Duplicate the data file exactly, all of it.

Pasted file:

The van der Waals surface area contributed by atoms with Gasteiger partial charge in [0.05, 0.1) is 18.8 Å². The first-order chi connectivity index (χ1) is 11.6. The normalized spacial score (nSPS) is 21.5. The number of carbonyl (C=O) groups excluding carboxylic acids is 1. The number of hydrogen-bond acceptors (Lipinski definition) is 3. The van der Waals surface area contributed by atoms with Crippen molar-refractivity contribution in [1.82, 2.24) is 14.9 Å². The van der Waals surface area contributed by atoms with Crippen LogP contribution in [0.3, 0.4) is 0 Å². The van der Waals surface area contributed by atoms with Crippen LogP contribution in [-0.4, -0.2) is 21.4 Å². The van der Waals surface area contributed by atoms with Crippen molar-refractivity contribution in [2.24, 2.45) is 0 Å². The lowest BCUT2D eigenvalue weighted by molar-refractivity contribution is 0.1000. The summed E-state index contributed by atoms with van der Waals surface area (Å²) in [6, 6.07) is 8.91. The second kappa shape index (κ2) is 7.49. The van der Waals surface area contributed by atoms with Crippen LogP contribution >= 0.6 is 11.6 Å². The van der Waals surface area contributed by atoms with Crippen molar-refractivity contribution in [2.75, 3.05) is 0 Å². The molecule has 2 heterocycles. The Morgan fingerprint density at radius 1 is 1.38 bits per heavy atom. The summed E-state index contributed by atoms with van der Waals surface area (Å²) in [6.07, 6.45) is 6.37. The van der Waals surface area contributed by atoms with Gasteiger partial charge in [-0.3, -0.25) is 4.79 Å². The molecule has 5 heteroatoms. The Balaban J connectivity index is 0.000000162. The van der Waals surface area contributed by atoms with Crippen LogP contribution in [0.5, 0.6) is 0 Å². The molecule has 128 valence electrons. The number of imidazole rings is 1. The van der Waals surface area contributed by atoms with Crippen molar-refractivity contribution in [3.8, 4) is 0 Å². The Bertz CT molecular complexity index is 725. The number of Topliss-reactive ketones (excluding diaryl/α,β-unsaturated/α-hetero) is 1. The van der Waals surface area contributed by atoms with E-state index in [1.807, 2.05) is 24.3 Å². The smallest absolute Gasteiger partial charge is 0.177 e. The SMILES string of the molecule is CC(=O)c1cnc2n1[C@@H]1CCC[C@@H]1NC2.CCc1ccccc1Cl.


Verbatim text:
The van der Waals surface area contributed by atoms with Gasteiger partial charge in [0.05, 0.1) is 18.8 Å². The first-order chi connectivity index (χ1) is 11.6. The normalized spacial score (nSPS) is 21.5. The number of carbonyl (C=O) groups excluding carboxylic acids is 1. The number of hydrogen-bond acceptors (Lipinski definition) is 3. The van der Waals surface area contributed by atoms with Crippen molar-refractivity contribution in [1.82, 2.24) is 14.9 Å². The van der Waals surface area contributed by atoms with Crippen LogP contribution in [0.3, 0.4) is 0 Å². The van der Waals surface area contributed by atoms with Crippen LogP contribution in [-0.4, -0.2) is 21.4 Å². The van der Waals surface area contributed by atoms with Crippen molar-refractivity contribution in [2.24, 2.45) is 0 Å². The lowest BCUT2D eigenvalue weighted by molar-refractivity contribution is 0.1000. The summed E-state index contributed by atoms with van der Waals surface area (Å²) in [6, 6.07) is 8.91. The second kappa shape index (κ2) is 7.49. The van der Waals surface area contributed by atoms with Crippen LogP contribution >= 0.6 is 11.6 Å². The van der Waals surface area contributed by atoms with Crippen molar-refractivity contribution in [2.75, 3.05) is 0 Å². The molecule has 2 heterocycles. The Morgan fingerprint density at radius 1 is 1.38 bits per heavy atom. The summed E-state index contributed by atoms with van der Waals surface area (Å²) in [6.07, 6.45) is 6.37. The van der Waals surface area contributed by atoms with Gasteiger partial charge in [-0.3, -0.25) is 4.79 Å². The molecule has 5 heteroatoms. The Balaban J connectivity index is 0.000000162. The van der Waals surface area contributed by atoms with Crippen LogP contribution in [0.5, 0.6) is 0 Å². The molecule has 128 valence electrons. The number of imidazole rings is 1. The van der Waals surface area contributed by atoms with Crippen molar-refractivity contribution in [3.8, 4) is 0 Å². The Bertz CT molecular complexity index is 725. The number of Topliss-reactive ketones (excluding diaryl/α,β-unsaturated/α-hetero) is 1. The van der Waals surface area contributed by atoms with E-state index in [1.807, 2.05) is 24.3 Å². The smallest absolute Gasteiger partial charge is 0.177 e. The SMILES string of the molecule is CC(=O)c1cnc2n1[C@@H]1CCC[C@@H]1NC2.CCc1ccccc1Cl.